In November, 2005 a squad of US Marines entered the Iraqi town of Haditha after a roadside bomb exploded near their convoy; killing one of their comrades and injuring two more. When they left, 24 men, women, and children (including a man in a wheel chair) had been killed in one of the most notorious massacres of civilians by American forces since Mai Lai during the Viet Nam conflict. Yesterday, the last defendant in the military’s “trial” entered into a plea bargain that could see him serve only three months in prison for his role in the event.
Marine SSGT Frank Wuterich may only serve 3 months for his role in Haditha Massacre
Staff Sgt. Frank Wuterich, 26, who led the Marine squad into Haditha, pleaded guilty to dereliction of duty; a penalty that could see a maximum sentence of three months in prison, two-thirds forfeiture of pay and a rank demotion to private. As part of the deal the court will drop the nine counts of manslaughter and assault which had been originally filed against Wuterich. Of the other seven Marines initially charged in the massacre, six have had charges dropped or dismissed (including some in exchange for testifying at the trial) and one was acquitted. The trial was delayed for years by pre-trial wrangling between the defense and prosecution.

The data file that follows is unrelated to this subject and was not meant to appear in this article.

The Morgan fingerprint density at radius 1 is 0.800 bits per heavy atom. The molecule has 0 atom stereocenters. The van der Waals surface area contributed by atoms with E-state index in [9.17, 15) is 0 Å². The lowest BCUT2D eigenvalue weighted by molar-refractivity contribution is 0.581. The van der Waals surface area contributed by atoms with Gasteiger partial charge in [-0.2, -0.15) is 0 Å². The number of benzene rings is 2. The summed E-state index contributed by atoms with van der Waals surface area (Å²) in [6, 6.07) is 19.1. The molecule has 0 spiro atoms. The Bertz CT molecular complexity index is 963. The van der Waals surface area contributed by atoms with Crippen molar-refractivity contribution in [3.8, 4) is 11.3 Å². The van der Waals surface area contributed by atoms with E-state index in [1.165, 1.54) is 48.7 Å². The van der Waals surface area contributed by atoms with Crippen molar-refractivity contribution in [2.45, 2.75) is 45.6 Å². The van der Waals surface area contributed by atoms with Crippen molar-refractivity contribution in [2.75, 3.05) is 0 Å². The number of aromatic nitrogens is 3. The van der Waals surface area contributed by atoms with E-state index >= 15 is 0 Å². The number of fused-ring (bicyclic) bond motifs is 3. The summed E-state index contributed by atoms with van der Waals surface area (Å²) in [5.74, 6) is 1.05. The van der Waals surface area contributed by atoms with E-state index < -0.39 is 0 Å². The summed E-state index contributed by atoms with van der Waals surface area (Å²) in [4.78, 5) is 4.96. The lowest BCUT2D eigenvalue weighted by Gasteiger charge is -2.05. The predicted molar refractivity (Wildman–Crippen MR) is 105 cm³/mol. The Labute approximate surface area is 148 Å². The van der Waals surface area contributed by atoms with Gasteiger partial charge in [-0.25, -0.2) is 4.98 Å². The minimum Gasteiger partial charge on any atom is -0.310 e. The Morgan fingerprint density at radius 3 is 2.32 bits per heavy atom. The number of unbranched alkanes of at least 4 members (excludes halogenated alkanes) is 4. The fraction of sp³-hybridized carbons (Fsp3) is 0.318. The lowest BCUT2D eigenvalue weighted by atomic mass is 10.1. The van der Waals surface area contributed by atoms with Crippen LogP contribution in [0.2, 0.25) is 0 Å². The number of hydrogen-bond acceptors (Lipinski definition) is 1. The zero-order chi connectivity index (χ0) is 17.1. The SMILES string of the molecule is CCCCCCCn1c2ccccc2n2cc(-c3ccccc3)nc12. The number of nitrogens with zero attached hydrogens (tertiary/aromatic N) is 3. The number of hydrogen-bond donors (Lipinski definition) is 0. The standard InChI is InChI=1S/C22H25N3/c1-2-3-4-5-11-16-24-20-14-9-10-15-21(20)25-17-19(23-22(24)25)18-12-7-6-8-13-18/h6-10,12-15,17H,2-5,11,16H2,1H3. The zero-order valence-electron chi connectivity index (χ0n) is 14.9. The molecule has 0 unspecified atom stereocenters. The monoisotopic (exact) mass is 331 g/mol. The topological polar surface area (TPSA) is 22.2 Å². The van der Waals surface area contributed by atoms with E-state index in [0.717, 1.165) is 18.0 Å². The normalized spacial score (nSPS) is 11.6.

Coming not long after the release of the photos of prisoner abuse by U.S. soldiers at Abu Ghraib prison, the killings in Haditha fueled widespread anger in Iraq and were a deciding factor behind demands by Iraqis that U.S. troops not be given immunity from their court system. The immunity issue was at the heart of the failure of the Obama Administration to extend America’s military presence in Iraq beyond the December 2011 date negotiated by George W. Bush.
Chad (The Left) Shue